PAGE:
On August 31, 2010, CRA had advised the taxpayer that his income tax return for the 2007 year was under review and that he was required to provide information and documents concerning a rental property sold in 2007.
The taxpayer had disposed of the rental property for $285,000. CRA included this amount on the 2007 Personal Tax Return but reduced the Adjusted Cost Base (ACB) claimed by the taxpayer by the estimated $52,810 of renovation expenses which the taxpayer had added.
The dispute was settled in a July 3, 2013 Tax Court of Canada case. The taxpayer could not provide any corroborating evidence of the renovation costs, therefore, the Court did not accept this as part of the ACB.
The taxpayer referred to the expiration of six years as being the time for which he had to keep receipts.
CRA successfully argued that this six years commences after the year to which the costs relate. Therefore, costs which become part of the ACB of the property must be maintained for six years after the property is disposed, not six years after the costs are incurred.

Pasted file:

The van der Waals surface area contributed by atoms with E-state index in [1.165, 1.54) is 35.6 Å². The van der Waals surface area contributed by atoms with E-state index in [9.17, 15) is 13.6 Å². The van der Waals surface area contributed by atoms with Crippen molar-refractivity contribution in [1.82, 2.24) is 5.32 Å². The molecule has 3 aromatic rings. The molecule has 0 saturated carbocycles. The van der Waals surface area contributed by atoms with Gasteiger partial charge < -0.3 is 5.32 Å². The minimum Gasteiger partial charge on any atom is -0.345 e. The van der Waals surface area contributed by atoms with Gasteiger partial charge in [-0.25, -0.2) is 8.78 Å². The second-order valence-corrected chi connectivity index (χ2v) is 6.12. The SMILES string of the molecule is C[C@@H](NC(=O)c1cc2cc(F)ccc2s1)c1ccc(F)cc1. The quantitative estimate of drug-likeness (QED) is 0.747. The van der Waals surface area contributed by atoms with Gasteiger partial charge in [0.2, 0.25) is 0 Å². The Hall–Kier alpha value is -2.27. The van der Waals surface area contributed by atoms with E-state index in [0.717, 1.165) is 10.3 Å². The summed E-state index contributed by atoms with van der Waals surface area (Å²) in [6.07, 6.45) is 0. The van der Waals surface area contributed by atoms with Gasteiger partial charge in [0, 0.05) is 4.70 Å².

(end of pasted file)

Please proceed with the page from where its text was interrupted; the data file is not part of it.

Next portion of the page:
Related to the above, in a June 14, 2013 Technical Interpretation, CRA noted that permanent documents must be kept for a period ending two years following the dissolution of the corporation and the general documents must be kept for a period ending six years following the last year for which they relate, unless the corporation is dissolved, in which case the period ends two years following the dissolution of the corporation.
It should be noted that, at the Tax Court, the onus is on the taxpayer to prove the CRA is wrong, not the other way around. “Innocent until proven guilty” is a principal of criminal law, and most tax disputes are not criminal in nature.
Action Item: Don't throw out the receipts for improvements to property! Keep them separate from regular expense receipts.